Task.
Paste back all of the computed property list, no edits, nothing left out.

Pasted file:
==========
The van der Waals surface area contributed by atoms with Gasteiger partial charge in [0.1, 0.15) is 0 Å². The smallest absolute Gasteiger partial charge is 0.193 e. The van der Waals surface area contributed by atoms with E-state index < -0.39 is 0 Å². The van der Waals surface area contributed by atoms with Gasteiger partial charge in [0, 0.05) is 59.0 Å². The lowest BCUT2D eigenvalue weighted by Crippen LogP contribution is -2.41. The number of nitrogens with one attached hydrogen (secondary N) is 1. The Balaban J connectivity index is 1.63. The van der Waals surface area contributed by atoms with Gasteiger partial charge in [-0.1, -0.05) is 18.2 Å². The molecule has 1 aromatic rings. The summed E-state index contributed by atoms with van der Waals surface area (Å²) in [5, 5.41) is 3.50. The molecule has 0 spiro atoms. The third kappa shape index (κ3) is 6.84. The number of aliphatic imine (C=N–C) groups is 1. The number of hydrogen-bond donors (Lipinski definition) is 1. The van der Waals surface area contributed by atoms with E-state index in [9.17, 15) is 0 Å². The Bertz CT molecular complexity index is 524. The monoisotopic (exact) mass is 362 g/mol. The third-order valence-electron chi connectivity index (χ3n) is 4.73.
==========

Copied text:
The van der Waals surface area contributed by atoms with Gasteiger partial charge in [0.1, 0.15) is 0 Å². The smallest absolute Gasteiger partial charge is 0.193 e. The van der Waals surface area contributed by atoms with E-state index < -0.39 is 0 Å². The van der Waals surface area contributed by atoms with Gasteiger partial charge in [0, 0.05) is 59.0 Å². The lowest BCUT2D eigenvalue weighted by Crippen LogP contribution is -2.41. The number of nitrogens with one attached hydrogen (secondary N) is 1. The Balaban J connectivity index is 1.63. The van der Waals surface area contributed by atoms with Gasteiger partial charge in [-0.1, -0.05) is 18.2 Å². The molecule has 1 aromatic rings. The summed E-state index contributed by atoms with van der Waals surface area (Å²) in [5, 5.41) is 3.50. The molecule has 0 spiro atoms. The third kappa shape index (κ3) is 6.84. The number of aliphatic imine (C=N–C) groups is 1. The number of hydrogen-bond donors (Lipinski definition) is 1. The van der Waals surface area contributed by atoms with E-state index in [9.17, 15) is 0 Å². The Bertz CT molecular complexity index is 524. The monoisotopic (exact) mass is 362 g/mol. The third-order valence-electron chi connectivity index (χ3n) is 4.73.